Friday, December 03, 2004

A false dawn?

Europhile newspapers today are giving great prominence to the relief felt at the French socialists having backed the EU constitution, the final figure coming in at 59 percent for supporting it in the official referendum campaign.

The Guardian quotes Poul Nyrup Rasmussen, the Danish president of the European Socialists, saying that, "This vote was no minor internal affair - it had the potential to put a serious spanner in the EU works," with its leader triumphantly proclaiming, "France: Yes it's oui".

Moreover, France's socialists, the paper says, are not alone in breathing a sigh of relief… The result makes it more likely - though not certain - that the text will be approved in a national referendum next year and stop a domino effect of no votes blocking the required unanimous ratification of the new treaty.

The paper sees the result, and the convincing margin with which the "yes" camp won, as a key victory for socialist leader, Fran├žois Hollande, against challenger, former prime minister Laurent Fabius,

The Financial Times, however, is more sanguine, its leader following a well-worn path with the header "Oui to Europe". It suggests that approval is not a foregone conclusion. The opposition Socialists could dilute their support for the constitution when l’escroc Chirac steps up his campaign for it.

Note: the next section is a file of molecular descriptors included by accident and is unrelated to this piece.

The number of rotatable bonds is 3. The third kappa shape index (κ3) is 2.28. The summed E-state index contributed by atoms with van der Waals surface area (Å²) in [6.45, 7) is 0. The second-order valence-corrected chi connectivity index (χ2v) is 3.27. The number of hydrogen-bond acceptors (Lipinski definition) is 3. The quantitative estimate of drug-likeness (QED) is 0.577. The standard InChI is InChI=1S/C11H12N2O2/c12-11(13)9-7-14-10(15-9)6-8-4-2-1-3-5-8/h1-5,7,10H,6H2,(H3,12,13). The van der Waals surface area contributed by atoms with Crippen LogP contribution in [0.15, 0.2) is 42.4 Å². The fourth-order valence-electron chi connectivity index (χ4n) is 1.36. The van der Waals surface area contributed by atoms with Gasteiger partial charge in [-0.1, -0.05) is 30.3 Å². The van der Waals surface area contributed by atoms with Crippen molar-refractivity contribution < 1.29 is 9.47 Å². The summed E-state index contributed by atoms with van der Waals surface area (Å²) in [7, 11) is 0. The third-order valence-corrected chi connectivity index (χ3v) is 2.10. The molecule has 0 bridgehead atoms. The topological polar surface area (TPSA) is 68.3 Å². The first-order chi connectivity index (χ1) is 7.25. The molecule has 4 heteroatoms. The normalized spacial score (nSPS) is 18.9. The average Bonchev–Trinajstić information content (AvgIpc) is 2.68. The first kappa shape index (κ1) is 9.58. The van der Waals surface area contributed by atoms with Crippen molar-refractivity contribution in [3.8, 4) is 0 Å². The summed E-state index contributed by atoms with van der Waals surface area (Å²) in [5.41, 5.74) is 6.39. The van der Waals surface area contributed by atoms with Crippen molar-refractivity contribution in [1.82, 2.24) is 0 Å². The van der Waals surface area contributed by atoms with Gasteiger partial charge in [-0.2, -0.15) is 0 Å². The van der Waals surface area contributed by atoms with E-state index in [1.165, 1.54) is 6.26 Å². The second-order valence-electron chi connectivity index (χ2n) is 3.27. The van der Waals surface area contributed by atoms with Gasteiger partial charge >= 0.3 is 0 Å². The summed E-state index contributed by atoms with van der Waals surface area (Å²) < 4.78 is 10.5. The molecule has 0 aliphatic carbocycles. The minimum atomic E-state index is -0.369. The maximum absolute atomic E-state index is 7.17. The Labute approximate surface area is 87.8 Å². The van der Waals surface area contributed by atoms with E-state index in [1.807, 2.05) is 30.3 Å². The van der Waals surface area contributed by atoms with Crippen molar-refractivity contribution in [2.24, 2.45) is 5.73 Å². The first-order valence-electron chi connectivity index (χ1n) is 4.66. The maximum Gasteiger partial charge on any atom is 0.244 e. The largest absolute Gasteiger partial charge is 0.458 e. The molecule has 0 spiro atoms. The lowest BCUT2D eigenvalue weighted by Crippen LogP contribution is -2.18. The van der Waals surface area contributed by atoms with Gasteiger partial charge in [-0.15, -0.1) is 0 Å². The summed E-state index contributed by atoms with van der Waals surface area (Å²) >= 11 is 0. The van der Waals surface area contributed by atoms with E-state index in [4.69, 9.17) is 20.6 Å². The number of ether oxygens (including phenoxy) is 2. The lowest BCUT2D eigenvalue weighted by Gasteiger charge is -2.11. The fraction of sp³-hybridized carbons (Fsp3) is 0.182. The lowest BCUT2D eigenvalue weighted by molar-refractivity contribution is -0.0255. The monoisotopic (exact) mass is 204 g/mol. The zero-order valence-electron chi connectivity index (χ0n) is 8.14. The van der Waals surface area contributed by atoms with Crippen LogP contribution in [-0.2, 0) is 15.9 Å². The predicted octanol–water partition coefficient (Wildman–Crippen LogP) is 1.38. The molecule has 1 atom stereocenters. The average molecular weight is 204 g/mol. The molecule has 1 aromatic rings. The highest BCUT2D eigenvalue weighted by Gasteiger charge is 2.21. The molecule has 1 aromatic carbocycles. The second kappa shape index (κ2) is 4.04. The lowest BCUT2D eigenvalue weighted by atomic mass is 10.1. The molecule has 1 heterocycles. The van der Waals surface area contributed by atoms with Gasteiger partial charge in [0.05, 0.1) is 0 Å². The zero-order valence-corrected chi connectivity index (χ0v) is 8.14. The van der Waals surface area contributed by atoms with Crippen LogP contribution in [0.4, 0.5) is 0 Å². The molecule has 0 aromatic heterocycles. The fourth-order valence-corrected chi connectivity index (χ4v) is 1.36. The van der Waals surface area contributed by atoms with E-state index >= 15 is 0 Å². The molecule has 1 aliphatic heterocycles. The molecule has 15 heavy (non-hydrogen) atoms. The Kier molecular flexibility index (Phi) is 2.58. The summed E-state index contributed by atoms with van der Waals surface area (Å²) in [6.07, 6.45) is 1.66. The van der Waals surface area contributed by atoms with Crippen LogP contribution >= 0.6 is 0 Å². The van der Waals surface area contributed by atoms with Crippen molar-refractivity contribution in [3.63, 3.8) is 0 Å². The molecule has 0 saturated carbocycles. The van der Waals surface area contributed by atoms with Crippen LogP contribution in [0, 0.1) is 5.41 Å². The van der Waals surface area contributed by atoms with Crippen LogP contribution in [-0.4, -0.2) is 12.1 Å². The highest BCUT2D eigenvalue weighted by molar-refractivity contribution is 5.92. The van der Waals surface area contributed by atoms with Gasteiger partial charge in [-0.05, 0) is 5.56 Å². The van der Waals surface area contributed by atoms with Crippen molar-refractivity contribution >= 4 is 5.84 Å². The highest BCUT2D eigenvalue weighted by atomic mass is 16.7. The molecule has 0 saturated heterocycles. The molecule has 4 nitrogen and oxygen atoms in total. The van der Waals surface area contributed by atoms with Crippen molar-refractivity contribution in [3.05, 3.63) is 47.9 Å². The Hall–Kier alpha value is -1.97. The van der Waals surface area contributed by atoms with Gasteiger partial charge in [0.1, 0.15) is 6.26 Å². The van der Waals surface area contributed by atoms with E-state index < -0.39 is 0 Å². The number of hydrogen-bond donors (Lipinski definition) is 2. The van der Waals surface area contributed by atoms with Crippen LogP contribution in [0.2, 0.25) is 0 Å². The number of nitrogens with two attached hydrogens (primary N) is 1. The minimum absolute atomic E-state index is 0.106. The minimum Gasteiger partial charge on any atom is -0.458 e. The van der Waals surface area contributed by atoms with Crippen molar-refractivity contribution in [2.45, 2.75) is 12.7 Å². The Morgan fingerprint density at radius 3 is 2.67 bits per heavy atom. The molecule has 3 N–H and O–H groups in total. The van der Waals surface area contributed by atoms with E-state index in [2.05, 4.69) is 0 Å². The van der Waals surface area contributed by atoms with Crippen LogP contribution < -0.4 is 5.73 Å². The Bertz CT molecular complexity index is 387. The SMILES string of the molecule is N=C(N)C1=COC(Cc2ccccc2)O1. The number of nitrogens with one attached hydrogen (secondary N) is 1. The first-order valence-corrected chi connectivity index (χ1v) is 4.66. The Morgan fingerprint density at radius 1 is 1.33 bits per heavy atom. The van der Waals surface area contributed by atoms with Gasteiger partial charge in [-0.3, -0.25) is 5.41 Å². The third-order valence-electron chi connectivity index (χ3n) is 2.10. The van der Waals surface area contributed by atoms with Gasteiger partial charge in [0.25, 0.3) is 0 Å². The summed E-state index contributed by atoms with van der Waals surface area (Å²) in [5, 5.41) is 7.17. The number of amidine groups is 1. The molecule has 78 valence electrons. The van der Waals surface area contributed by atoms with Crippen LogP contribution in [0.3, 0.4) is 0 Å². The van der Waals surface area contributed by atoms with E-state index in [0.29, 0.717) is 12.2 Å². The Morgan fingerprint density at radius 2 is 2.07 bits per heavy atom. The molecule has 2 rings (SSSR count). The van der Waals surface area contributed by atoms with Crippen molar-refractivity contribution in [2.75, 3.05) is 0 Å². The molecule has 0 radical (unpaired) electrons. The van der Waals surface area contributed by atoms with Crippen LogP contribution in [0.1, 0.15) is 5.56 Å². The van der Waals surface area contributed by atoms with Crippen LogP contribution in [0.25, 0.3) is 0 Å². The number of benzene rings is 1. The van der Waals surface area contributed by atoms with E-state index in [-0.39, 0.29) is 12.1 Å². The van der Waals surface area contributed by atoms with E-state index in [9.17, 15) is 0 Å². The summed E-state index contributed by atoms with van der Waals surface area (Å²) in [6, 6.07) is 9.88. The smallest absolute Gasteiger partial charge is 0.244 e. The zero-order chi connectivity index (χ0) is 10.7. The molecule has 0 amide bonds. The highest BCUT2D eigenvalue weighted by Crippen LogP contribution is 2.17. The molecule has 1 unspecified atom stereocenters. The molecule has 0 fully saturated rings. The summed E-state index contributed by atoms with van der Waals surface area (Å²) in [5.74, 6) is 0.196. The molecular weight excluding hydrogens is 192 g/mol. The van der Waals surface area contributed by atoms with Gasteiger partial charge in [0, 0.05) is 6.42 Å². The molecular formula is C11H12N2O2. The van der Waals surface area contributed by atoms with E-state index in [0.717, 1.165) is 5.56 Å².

Predictably, The Independent is more bullish. Labelling its leader "Allez, Europe", it tells its readers that "French socialists have given their resounding backing to the new EU constitution. Laurent Fabius, the ambitious former prime minister …deserves his rebuff."

Bringing the issue into the UK domestic ambit, it then adds:

But he is not the only loser. If Tony Blair hoped France would kill off the treaty before his own promised referendum, he may have miscalculated. The French national verdict now stands a greater chance of being a oui than a non. The constitution has survived its first serious test of European public opinion. It is high time Mr Blair got out there and started campaigning.
It is worth noting, though, that the 120,000 card-carrying socialists who were eligible to vote, represent a highly partisan minority of the French electorate – less that 0.3 percent, and their vote can hardly be taken as typical of French opinion.

Not least, as indicated in our previous posting on this issue, the poll was as much a test of opinion on who was to lead the socialist party into the next presidential election, with Fabius using opportunity of the constitution to test the waters.

As such, the poll means very little, although it seems to have convinced Chirac that it is safe to bring forward the date of the referendum, from the autumn next year to perhaps April or May.

Nevertheless, as they say, a week is a long time in politics – as Mr Blunkett will no doubt aver – and where French sentiment will stand by the spring is anyone’s guess.

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